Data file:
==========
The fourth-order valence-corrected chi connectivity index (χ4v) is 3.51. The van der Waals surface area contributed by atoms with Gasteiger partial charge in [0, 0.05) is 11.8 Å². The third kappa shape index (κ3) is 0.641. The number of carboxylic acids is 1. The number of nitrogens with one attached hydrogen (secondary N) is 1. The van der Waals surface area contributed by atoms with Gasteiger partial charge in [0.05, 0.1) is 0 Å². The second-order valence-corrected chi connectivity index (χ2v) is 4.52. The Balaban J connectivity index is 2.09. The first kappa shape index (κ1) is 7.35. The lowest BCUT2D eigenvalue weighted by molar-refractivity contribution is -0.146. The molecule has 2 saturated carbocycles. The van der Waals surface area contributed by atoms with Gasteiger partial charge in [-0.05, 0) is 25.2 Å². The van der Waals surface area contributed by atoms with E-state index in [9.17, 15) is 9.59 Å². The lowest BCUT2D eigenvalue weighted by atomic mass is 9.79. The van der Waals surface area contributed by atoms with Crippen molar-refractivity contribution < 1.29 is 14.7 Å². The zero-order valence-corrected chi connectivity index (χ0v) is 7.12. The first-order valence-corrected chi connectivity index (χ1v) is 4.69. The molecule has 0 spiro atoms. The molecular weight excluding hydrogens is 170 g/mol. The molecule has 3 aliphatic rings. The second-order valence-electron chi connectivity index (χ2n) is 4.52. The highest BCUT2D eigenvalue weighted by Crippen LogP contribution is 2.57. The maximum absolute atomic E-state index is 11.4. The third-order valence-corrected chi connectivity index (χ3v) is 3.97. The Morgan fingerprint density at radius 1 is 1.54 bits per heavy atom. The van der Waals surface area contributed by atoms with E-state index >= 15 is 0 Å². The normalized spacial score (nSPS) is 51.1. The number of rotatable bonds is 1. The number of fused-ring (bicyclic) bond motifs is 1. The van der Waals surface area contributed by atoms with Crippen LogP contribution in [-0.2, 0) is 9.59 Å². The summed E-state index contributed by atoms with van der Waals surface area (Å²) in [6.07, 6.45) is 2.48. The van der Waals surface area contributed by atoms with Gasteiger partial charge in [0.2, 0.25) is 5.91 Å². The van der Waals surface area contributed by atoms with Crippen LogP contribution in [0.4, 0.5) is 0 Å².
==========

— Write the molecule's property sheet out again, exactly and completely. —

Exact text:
The fourth-order valence-corrected chi connectivity index (χ4v) is 3.51. The van der Waals surface area contributed by atoms with Gasteiger partial charge in [0, 0.05) is 11.8 Å². The third kappa shape index (κ3) is 0.641. The number of carboxylic acids is 1. The number of nitrogens with one attached hydrogen (secondary N) is 1. The van der Waals surface area contributed by atoms with Gasteiger partial charge in [0.05, 0.1) is 0 Å². The second-order valence-corrected chi connectivity index (χ2v) is 4.52. The Balaban J connectivity index is 2.09. The first kappa shape index (κ1) is 7.35. The lowest BCUT2D eigenvalue weighted by molar-refractivity contribution is -0.146. The molecule has 2 saturated carbocycles. The van der Waals surface area contributed by atoms with Gasteiger partial charge in [-0.05, 0) is 25.2 Å². The van der Waals surface area contributed by atoms with E-state index in [9.17, 15) is 9.59 Å². The lowest BCUT2D eigenvalue weighted by atomic mass is 9.79. The van der Waals surface area contributed by atoms with Crippen molar-refractivity contribution < 1.29 is 14.7 Å². The zero-order valence-corrected chi connectivity index (χ0v) is 7.12. The first-order valence-corrected chi connectivity index (χ1v) is 4.69. The molecule has 0 spiro atoms. The molecular weight excluding hydrogens is 170 g/mol. The molecule has 3 aliphatic rings. The second-order valence-electron chi connectivity index (χ2n) is 4.52. The highest BCUT2D eigenvalue weighted by Crippen LogP contribution is 2.57. The maximum absolute atomic E-state index is 11.4. The third-order valence-corrected chi connectivity index (χ3v) is 3.97. The Morgan fingerprint density at radius 1 is 1.54 bits per heavy atom. The van der Waals surface area contributed by atoms with E-state index >= 15 is 0 Å². The normalized spacial score (nSPS) is 51.1. The number of rotatable bonds is 1. The number of fused-ring (bicyclic) bond motifs is 1. The van der Waals surface area contributed by atoms with Crippen LogP contribution in [-0.2, 0) is 9.59 Å². The summed E-state index contributed by atoms with van der Waals surface area (Å²) in [6.07, 6.45) is 2.48. The van der Waals surface area contributed by atoms with Gasteiger partial charge in [0.2, 0.25) is 5.91 Å². The van der Waals surface area contributed by atoms with Crippen LogP contribution in [0.4, 0.5) is 0 Å².